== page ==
2. Some commenters have tried to cast doubts on the reliability of Census 2001. Those who do this should bear in mind that Census 2001 was conducted by a BJP government. Considering the extreme importance that BJP gives to this issue, it would be reasonable to expect that IF it had perceived a problem with the methodology that was distorting the numbers, it would have fixed it. As the article mentioned, BJP or BJP-supported governments have been in power for 10 of the last 40 years, or about a quarter of the time, and the only reasonable conclusion one can arrive at is that any misreporting of numbers, real or perceived, would be marginal and hence, not of importance.
To all other arguments made, my answer is the following: Please read the article again, with particular focus on the quotations of Vivekananda and Monier Williams, and the history of the missionary efforts in Bengal and their outcome.
This article captures in words what liberal Hindus like me feel, but we are helpless against the crazy RSS/BJP zealots because we don't have a unifying leader/organization.
""Not all infractions are of the same seriousness."
Let Modi get on with the Hinduisation of India without further excuses and delay. People are starting to get impatient.
"The frightening thing is not just that these things are taking place but that there is no condemnation issued by the highest quarters of the land. One statement from the prime minister or any of his colleagues would send a sharp message to any potential trouble-maker that no attempt to create communal tension will be tolerated; in the absence of any such assertion, one can only assume that nobody sees anything wrong in all these recent unfortunate events."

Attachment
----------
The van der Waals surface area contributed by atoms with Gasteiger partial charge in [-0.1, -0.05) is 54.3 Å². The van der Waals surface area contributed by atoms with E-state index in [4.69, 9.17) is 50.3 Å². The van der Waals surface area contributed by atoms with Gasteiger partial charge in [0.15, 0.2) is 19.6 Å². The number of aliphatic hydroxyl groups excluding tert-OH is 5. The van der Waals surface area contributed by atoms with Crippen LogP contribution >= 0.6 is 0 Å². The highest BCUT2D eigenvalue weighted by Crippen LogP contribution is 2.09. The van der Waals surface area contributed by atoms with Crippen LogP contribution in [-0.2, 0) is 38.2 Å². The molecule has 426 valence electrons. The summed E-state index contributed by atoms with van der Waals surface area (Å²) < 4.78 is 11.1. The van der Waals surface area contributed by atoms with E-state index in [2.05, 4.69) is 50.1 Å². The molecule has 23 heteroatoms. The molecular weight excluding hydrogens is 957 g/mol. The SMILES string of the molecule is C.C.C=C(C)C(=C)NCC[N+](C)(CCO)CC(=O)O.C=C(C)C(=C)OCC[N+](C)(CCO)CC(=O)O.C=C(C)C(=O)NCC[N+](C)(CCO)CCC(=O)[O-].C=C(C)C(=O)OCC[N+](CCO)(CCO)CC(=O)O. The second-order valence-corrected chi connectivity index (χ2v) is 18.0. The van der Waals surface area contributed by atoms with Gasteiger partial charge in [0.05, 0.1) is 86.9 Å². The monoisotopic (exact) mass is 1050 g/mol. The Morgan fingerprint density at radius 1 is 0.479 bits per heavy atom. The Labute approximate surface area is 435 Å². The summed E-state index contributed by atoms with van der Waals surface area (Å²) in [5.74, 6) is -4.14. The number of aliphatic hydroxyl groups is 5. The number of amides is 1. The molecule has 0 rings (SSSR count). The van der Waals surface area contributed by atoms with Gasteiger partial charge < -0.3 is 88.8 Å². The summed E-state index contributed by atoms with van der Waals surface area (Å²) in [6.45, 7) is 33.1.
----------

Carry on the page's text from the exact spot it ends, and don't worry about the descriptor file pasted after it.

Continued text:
Er...you mean aggressive Muslim attacks on Hindus in India? You mean Christian aggression in India?
"Whether it is in the garb of introducing schoolchildren to the glory that was Bharatvarsha or banishing ugly western influences, the end game is the same. Every time the state looks the other way, the whole nation should be struck with fear."
We are not. So?
SC hinted that a situation has arisen where there is no leader of opposition but it also questioned the government whether any selection can be fair without the leader of opposition.''
WHAT WAS FAIR FOR 67 YEARS WHY IT CAN'T BE FAIR ANOTHER 5 YEARS ??
CAN SC GIVE DIRECTIVES TO SPEAKER ?
Modi government cannot keep Lokpal act in cold storage, Supreme Court says
NEW DELHI: The Supreme Court has criticized Narendra Modi government for keeping the Lokpal act in limbo for a long time.
The apex court has said that an important law like this can not be kept in cold storage. SC has also asked the government for its view on the selection panel comprising the Prime Minister, Speaker of Lok Sabha and leader of opposition in Lok Sabha.
SC hinted that a situation has arisen where there is no leader of opposition but it also questioned the government whether any selection can be fair without the leader of opposition.